Top Tips For Directing Open-Air Theatre
1. Rehearse outdoors.
This helps the actors get used to the level they have to perform at, and it helps the director to get a sense of what the production will feel like for the audience. It also means we all end up with a great tan – although not this year obviously. We’re really lucky to have the use of a church hall and surrounding gardens to rehearse in London. It does mean the public can see what we’re up to and have often stopped by to watch, give some notes themselves, and once make a complaint – Lady Macbeth’s death was just too much.
2. Rehearse flexibility into the show.
Performing outdoors generally means anything that can happen will happen, so the cast need to be prepared for any eventuality. This includes all types of weather; small children and/or animals invading the stage; the set blowing down (or, in the worst case scenario, actually blowing away); ambient traffic noises (including performing under the Edinburgh Airport flight path, where a plane lands every 10-15 minutes); and on one occasion a football match taking place just behind us. In my experience, the audience love it when things go wrong as long as the actors handle it well and keep going. At Larmer Tree Gardens we’re given water pistols to help keep the roaming peacocks off the stage (no animals were hurt during the performance). However, no amount of water would make one particular peacock move on during the balcony scene in Romeo and Juliet. It looked terribly romantic having peacocks wandering around, but the sound they make is awful. The actors bravely continued to woo each other and the audience loved it. The peacocks made up for it the following year when, during Macbeth, there was an almighty cry from the birds a split second before Macbeth says “…what was that noise?”. We couldn’t have timed it any better if we’d planned it.
3. Make everything a little bit bigger.
We’ve all sat in theatres and occasionally allowed our eyes to wander up to the lighting rig or fidget in an uncomfortable seat (or maybe that’s just me). When you’re performing outside, particularly at some of the amazing venues we perform at, you have to work even harder at keeping the audiences’ attention and stop them from looking at the natural beauty, or munching on their picnic, or fidgeting on an uncomfortable camping chair. We’ve tended to do this by making the characters ever so slightly larger-than-life (or, by the end of the tour, way way bigger!) in more ways than one. In both our productions of Romeo & Juliet (2013 & 2016) our nurse has had the most enormous bosoms and a sexual appetite to match to great comic effect. And who can forget our shirt-ripping, heaven-punching, soul-searching Macduff falling to his knees with screams a-plenty in Macbeth (2014/15)?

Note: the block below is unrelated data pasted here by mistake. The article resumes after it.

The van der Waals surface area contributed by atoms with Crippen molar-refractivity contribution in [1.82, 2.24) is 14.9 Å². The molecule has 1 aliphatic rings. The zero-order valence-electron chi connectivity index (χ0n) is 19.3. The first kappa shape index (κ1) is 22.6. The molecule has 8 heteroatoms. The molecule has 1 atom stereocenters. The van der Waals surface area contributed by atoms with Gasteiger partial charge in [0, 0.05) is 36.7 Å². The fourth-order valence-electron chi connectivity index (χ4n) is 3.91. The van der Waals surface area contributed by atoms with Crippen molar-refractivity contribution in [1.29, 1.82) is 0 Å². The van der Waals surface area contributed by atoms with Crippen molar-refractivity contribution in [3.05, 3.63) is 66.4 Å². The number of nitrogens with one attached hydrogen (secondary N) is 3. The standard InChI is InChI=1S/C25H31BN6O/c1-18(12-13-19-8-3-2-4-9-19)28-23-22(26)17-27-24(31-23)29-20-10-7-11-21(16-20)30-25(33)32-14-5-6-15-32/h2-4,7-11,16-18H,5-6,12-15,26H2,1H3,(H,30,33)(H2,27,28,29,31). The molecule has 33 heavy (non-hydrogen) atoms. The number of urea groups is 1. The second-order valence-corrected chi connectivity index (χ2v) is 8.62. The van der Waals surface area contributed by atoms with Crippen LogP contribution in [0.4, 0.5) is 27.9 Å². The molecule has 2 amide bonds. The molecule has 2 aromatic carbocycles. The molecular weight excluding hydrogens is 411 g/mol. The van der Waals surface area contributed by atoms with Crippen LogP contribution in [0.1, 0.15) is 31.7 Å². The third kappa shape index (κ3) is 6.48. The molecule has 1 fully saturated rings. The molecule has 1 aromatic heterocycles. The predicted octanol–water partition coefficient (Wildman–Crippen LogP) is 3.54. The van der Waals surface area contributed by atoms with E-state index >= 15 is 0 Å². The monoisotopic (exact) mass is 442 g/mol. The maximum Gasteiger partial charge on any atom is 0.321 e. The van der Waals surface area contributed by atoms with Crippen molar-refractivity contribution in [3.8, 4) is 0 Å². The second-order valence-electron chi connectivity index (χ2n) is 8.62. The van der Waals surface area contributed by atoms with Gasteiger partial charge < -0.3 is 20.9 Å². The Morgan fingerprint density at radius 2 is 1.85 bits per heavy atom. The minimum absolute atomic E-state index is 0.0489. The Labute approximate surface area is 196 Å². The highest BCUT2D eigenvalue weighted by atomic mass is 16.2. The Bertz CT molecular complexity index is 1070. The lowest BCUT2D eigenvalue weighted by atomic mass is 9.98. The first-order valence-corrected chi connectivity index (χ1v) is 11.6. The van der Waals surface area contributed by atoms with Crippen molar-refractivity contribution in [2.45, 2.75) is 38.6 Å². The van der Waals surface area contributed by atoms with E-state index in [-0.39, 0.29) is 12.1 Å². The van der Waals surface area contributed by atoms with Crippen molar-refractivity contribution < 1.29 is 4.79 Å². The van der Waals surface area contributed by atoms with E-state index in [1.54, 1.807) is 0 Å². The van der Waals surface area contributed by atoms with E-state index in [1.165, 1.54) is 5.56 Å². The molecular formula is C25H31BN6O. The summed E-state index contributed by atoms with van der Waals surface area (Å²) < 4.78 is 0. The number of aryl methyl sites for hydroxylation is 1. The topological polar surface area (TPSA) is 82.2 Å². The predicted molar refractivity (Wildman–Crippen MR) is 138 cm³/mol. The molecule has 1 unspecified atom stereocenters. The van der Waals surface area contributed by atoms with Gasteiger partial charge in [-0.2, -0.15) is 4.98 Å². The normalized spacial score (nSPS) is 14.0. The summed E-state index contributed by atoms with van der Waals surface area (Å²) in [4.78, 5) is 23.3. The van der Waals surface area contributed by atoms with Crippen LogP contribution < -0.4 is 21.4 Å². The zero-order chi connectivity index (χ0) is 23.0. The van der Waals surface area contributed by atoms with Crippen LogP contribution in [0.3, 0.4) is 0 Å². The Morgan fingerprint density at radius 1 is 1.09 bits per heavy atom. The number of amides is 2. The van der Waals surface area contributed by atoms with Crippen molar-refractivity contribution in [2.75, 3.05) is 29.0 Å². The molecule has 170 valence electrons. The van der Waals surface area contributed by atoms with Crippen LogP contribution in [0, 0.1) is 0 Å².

4. Get to know the venues.
Over the past three years, we’ve built some amazing relationships with the venue managers we work with. Many have fed us, given us somewhere to sleep, and some have become really good friends. The better the relationship the easier everyone’s life is.
5. Try to find a wall.
At our venues, a wall could be exactly that or it could be a large tree or a dense bush. Whatever it is, it should act as a focus for the audience and it will help bounce the sound back at them too. However, one of our favourite venues is the Sheffield Amphitheatre which has a vista of the whole of Sheffield behind us and the audience is spread out over a huge space – it shouldn’t work but it does.
6. Consonants are an actor’s friend.
Actors performing outside have to enunciate like they’ve never enunciated before. We pride ourselves on the fact that reviews and audience members have always said they can hear every word we say. And it’s down to really working the voice and hitting consonants. Also knowing the ‘s’ sound is an actor’s enemy – it doesn’t carry at all so you have to add a slight ‘z’ to help clarity.
7. Think about where the audience sit.